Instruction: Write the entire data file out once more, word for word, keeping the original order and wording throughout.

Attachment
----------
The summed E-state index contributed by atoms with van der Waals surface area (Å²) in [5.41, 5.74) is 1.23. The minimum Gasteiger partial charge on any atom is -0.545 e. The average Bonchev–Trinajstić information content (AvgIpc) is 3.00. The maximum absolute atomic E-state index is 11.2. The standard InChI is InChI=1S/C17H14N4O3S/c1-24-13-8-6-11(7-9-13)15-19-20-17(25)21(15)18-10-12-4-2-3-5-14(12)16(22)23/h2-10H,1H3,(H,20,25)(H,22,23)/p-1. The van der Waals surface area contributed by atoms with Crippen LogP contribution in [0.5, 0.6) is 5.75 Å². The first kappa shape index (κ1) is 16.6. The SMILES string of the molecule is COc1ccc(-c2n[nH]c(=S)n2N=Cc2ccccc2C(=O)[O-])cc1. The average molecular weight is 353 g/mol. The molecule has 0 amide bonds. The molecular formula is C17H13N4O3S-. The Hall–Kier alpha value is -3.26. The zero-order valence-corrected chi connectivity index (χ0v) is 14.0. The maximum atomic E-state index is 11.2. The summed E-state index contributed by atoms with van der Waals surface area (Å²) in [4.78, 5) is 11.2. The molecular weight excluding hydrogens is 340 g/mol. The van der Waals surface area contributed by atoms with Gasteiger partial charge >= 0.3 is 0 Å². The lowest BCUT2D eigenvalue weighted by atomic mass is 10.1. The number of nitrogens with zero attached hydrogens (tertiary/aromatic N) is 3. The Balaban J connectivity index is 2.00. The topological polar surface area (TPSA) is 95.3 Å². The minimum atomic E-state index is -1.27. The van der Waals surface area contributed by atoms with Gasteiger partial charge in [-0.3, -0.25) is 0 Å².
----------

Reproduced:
The summed E-state index contributed by atoms with van der Waals surface area (Å²) in [5.41, 5.74) is 1.23. The minimum Gasteiger partial charge on any atom is -0.545 e. The average Bonchev–Trinajstić information content (AvgIpc) is 3.00. The maximum absolute atomic E-state index is 11.2. The standard InChI is InChI=1S/C17H14N4O3S/c1-24-13-8-6-11(7-9-13)15-19-20-17(25)21(15)18-10-12-4-2-3-5-14(12)16(22)23/h2-10H,1H3,(H,20,25)(H,22,23)/p-1. The van der Waals surface area contributed by atoms with Crippen LogP contribution in [0.5, 0.6) is 5.75 Å². The first kappa shape index (κ1) is 16.6. The SMILES string of the molecule is COc1ccc(-c2n[nH]c(=S)n2N=Cc2ccccc2C(=O)[O-])cc1. The average molecular weight is 353 g/mol. The molecule has 0 amide bonds. The molecular formula is C17H13N4O3S-. The Hall–Kier alpha value is -3.26. The zero-order valence-corrected chi connectivity index (χ0v) is 14.0. The maximum atomic E-state index is 11.2. The summed E-state index contributed by atoms with van der Waals surface area (Å²) in [4.78, 5) is 11.2. The molecular weight excluding hydrogens is 340 g/mol. The van der Waals surface area contributed by atoms with Gasteiger partial charge >= 0.3 is 0 Å². The lowest BCUT2D eigenvalue weighted by atomic mass is 10.1. The number of nitrogens with zero attached hydrogens (tertiary/aromatic N) is 3. The Balaban J connectivity index is 2.00. The topological polar surface area (TPSA) is 95.3 Å². The minimum atomic E-state index is -1.27. The van der Waals surface area contributed by atoms with Gasteiger partial charge in [-0.3, -0.25) is 0 Å².